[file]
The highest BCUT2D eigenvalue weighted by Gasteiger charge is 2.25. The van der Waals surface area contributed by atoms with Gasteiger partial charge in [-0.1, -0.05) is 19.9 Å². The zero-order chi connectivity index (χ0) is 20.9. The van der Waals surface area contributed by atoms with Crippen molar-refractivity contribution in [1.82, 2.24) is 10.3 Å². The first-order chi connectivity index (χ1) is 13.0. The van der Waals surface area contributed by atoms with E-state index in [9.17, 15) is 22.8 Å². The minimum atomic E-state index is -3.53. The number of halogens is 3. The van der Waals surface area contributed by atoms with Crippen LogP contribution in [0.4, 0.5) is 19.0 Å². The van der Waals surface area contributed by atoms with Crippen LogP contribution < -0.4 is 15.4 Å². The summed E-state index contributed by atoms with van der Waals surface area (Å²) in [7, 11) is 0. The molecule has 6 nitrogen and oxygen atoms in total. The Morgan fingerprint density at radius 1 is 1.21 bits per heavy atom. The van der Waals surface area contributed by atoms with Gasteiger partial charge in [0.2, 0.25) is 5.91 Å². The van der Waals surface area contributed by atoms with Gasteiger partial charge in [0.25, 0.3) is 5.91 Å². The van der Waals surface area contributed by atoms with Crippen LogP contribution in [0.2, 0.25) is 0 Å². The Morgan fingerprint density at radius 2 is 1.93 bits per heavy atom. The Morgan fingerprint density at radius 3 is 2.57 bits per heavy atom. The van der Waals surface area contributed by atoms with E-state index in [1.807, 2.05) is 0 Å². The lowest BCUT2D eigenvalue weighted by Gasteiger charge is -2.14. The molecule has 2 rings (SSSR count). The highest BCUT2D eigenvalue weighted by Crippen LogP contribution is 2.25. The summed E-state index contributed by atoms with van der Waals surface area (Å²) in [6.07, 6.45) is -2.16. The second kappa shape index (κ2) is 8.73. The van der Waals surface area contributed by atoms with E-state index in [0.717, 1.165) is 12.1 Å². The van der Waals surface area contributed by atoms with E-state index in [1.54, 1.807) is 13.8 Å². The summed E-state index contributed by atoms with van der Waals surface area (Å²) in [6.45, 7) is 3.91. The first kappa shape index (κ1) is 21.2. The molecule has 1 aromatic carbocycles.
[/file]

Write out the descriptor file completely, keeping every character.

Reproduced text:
The highest BCUT2D eigenvalue weighted by Gasteiger charge is 2.25. The van der Waals surface area contributed by atoms with Gasteiger partial charge in [-0.1, -0.05) is 19.9 Å². The zero-order chi connectivity index (χ0) is 20.9. The van der Waals surface area contributed by atoms with Crippen molar-refractivity contribution in [1.82, 2.24) is 10.3 Å². The first-order chi connectivity index (χ1) is 13.0. The van der Waals surface area contributed by atoms with E-state index in [9.17, 15) is 22.8 Å². The minimum atomic E-state index is -3.53. The number of halogens is 3. The van der Waals surface area contributed by atoms with Crippen LogP contribution in [0.4, 0.5) is 19.0 Å². The van der Waals surface area contributed by atoms with Crippen LogP contribution < -0.4 is 15.4 Å². The summed E-state index contributed by atoms with van der Waals surface area (Å²) in [7, 11) is 0. The molecule has 6 nitrogen and oxygen atoms in total. The Morgan fingerprint density at radius 1 is 1.21 bits per heavy atom. The van der Waals surface area contributed by atoms with Gasteiger partial charge in [0.2, 0.25) is 5.91 Å². The van der Waals surface area contributed by atoms with Gasteiger partial charge in [0.25, 0.3) is 5.91 Å². The van der Waals surface area contributed by atoms with Crippen LogP contribution in [0.2, 0.25) is 0 Å². The Morgan fingerprint density at radius 2 is 1.93 bits per heavy atom. The Morgan fingerprint density at radius 3 is 2.57 bits per heavy atom. The van der Waals surface area contributed by atoms with E-state index in [1.807, 2.05) is 0 Å². The lowest BCUT2D eigenvalue weighted by Gasteiger charge is -2.14. The molecule has 2 rings (SSSR count). The highest BCUT2D eigenvalue weighted by Crippen LogP contribution is 2.25. The summed E-state index contributed by atoms with van der Waals surface area (Å²) in [6.07, 6.45) is -2.16. The second kappa shape index (κ2) is 8.73. The van der Waals surface area contributed by atoms with E-state index in [0.717, 1.165) is 12.1 Å². The van der Waals surface area contributed by atoms with E-state index in [1.54, 1.807) is 13.8 Å². The summed E-state index contributed by atoms with van der Waals surface area (Å²) in [6.45, 7) is 3.91. The first kappa shape index (κ1) is 21.2. The molecule has 1 aromatic carbocycles.